The fear exhibited by the ruling class at the prospect of the break-up of the British state was a sight to behold. John Newsinger looks at the actions of a state machine under pressure.
The Scottish insurgency has been successfully contained by a mixture of threats, scare stories and fraudulent promises, but what a fright it gave the ruling class.
BBC reporter Nick Robinson remarked that he could actually smell Cameron’s and Miliband’s fear when it looked as if the Yes vote was gathering momentum.
It was this fear that led the three party leaders, Miliband, Cameron and Clegg, to make what is likely to become their infamous “vow”. Given the track record of these men one can only admire their nerve.
Clegg is, of course, the man who vowed to abolish student fees — a solemn promise, abandoned when he and the rest of the oath-breaking LibDems voted instead to increase them to £9,000.
Cameron’s whole general election campaign was a pack of lies, but crucial was one particular promise: there would be no more top-down reorganisation of the NHS.
This was a lie of such enormity as to take one’s breath away. He got away with it, but only because of the extent of Labour’s complicity in NHS privatisation and reluctance to campaign against it.
But what of Miliband? Who really knows what he believes about anything? All we can be certain of is that a Miliband government would continue a policy of austerity at the expense of the working class, but with a more sympathetic rhetoric.
Labour despatched a trainload of MPs, presumably on expenses, to canvass in Scotland. This was real desperation. Of course, the solemn joint vow fell apart within hours of the referendum result being announced.
So desperate were the Tories that they even wheeled out a regiment of generals to appeal to Scotland’s militarist traditions.
An Open Letter pleading the difficulty of launching any future invasions without Scottish participation was orchestrated by Lord Dannatt and signed by no fewer than seven former Chiefs of the Defence Staff, three former First Sea Lords, three former Army Chiefs and one former Air Chief Marshal.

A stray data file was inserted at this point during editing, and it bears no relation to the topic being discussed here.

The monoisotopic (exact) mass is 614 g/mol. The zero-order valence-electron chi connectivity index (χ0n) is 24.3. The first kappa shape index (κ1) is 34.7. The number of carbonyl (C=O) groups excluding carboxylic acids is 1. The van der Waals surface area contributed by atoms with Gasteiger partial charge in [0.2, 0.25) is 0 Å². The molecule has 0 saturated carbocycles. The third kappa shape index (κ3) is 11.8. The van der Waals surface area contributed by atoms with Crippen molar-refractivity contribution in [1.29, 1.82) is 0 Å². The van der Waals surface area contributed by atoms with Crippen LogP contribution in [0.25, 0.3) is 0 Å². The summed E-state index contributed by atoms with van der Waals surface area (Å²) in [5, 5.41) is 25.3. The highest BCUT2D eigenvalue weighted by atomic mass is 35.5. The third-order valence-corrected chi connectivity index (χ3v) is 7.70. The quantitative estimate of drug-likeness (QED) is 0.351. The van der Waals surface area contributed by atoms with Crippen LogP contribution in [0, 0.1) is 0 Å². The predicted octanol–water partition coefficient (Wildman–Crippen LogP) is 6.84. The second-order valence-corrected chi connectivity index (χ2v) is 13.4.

There is no doubt that the fate of Trident was a very real concern. Britain’s military reputation was dealt damaging blows in Basra and Helmand; to have Trident put in doubt by a Yes vote would have compromised relations with the US.
Quite how desperate the No campaign was was best demonstrated by the decision to revive Gordon Brown. Most people thought he was dead, but it turns out he was only comatose.
And so we were treated to the spectacle of a former Labour chancellor of the exchequer and prime minister, who when in office had done everything he could to appease the super-rich and set the bankers free to wreck the economy, actually shouting his concern for “the people”. Brown proclaimed, with all the fake passion he could muster, that only Labour could save the NHS.
The media were amazed at this new revived Brown. A bit more scepticism was in order though. How seriously should we take Brown’s embrace of the NHS? Was it merely a cynical manoeuvre prompted by Alex Salmond’s success arguing that the NHS would only be safe in an independent Scotland?
If more journalists had read Nick Davies’s Hack Attack they would have found a clue regarding Brown’s sincerity.
Davies reveals how, in 2001, in an attempt to keep the Sun onside, Brown had a meeting with Trevor Kavanagh, the paper’s political editor, to discuss the NHS. This turned into a negotiation, with Kavanagh insisting “that Brown should accept the advice in that morning’s Sun for the NHS to start buying in services from private medical businesses. This was no part of Brown’s policy, but Kavanagh won.”
The very idea of Brown as a champion of the NHS is preposterous. His posturing was so much empty opportunist rhetoric prompted by fear of defeat in the referendum. As the Tories regularly point out about their NHS policies, they are merely continuing what Labour began.
To be fair though, Salmond had his own meeting with Murdoch, who hinted that the Scottish Sun might actually support independence and that News International would move its headquarters to the new Scottish capital, Edinburgh.
The suspicion is that Salmond offered to end the BBC TV licence in an independent Scotland, something Murdoch has always wanted. In the end, Murdoch drew back from breaking with the Tories.
Despite the tremendous disappointment at the result, the independence campaign gave the British ruling class and its agents a fright like they have not had for many years.
They were shaken, really shaken. The campaign against austerity has to build on this. The fight goes on.